On 17th May, the Government published the long-awaited Renters Reform Bill which will deliver on their 2019 manifesto commitment to end Section 21 ‘no fault’ evictions and outline plans to strengthen tenants’ rights.
Responding to the publication of the Bill, Matt Downie, Crisis Chief Executive, comments: “After years of waiting, the publication of the Renters Reform Bill is an important moment for the millions of people currently renting their home across England who are in desperate need of some stability.
“Through our services, we see how the lack of security for renters is driving up homelessness. Day in day out, we witness the emotional and financial toll it is having on thousands of people across our country. It should never have been acceptable for people to live in fear of eviction and homelessness, forced to tolerate dangerous conditions so they can keep a roof over their head. Ending this is now finally in sight.
“Over the coming months, we look forward to working with the Government as the Bill progresses. Now is the time to finally put an end to unnecessary evictions that force people into homelessness and ensure that everyone has a safe, secure place to call home.”
Ben Beadle, Chief Executive of the National Residential Landlords Association (NRLA), comments: “Responsible landlords need to be confident that when Section 21 ends, where they have a legitimate reason, they will be able to repossess their properties as quickly as possible. Without this assurance, the Bill will only exacerbate the rental housing supply crisis many tenants now face.
“Whilst we welcome the Government’s pledge to ensure landlords can effectively recover properties from anti-social tenants and those failing to pay rent, more detail is needed if the Bill is going to work as intended.
“Ministers must develop a plan to improve the speed and efficiency with which the courts process possession claims. Although the Government has accepted NRLA calls to digitise cases, staff numbers need to increase in the court system as well to meet the needs of these reforms.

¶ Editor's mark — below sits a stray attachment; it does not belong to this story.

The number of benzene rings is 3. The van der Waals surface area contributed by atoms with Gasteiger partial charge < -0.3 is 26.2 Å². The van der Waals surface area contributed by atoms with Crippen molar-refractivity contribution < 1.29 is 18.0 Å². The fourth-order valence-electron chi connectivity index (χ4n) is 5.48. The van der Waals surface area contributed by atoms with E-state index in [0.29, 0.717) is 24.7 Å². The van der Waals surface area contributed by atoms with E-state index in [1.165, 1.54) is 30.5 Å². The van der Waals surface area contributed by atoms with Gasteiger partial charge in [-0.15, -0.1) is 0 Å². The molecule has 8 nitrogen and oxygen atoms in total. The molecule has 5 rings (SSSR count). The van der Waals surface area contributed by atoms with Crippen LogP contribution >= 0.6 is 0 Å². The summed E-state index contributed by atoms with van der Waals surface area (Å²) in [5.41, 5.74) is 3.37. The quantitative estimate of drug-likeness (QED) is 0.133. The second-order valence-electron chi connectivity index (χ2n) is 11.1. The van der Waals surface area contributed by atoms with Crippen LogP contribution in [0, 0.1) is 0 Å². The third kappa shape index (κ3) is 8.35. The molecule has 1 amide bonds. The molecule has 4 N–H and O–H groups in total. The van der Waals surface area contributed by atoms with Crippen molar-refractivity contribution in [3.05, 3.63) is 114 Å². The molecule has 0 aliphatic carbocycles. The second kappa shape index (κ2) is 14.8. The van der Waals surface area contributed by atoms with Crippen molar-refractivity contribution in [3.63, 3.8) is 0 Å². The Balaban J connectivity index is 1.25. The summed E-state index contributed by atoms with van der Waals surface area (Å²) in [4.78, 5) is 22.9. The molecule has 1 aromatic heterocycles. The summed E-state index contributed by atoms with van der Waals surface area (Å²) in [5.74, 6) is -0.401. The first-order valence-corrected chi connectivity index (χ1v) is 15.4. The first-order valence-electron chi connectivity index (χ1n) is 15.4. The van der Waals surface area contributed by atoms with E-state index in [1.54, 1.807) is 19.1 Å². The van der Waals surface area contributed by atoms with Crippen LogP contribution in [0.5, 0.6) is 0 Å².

“Likewise, the Government must recognise the serious concerns of landlords letting to students about open ended tenancies. Without the ability to plan around the academic year, students will have no certainty that properties will be available to rent when they need them.
“We will continue to work with the Government, MPs and Peers to ensure the Bill workable and fair to both responsible landlords and tenants.”
Neil Cobbold, Managing Director of PayProp UK, comments: “After years of delay the Renters (Reform) Bill has finally been published, but it contains no surprises for the industry as the measures were already included in the 2022 Fairer Private Rented Sector white paper.
“While the bill appears to be light on specific details, the Government has announced that more information about the proposals will be outlined in another white paper. Unfortunately, more delays will extend the holding pattern the private rented sector currently finds itself in.
“The industry will not be able to press ahead with reform until the Government clarifies when it will deliver on changes to evictions, applying decent home standards, introducing a new ombudsman, and a landlord portal.
“We trust the Government will consult the wealth of experience and knowledge held by landlords, agents, tenants and other stakeholders to ensure the Renters (Reform) Bill delivers to the benefit of all parties.”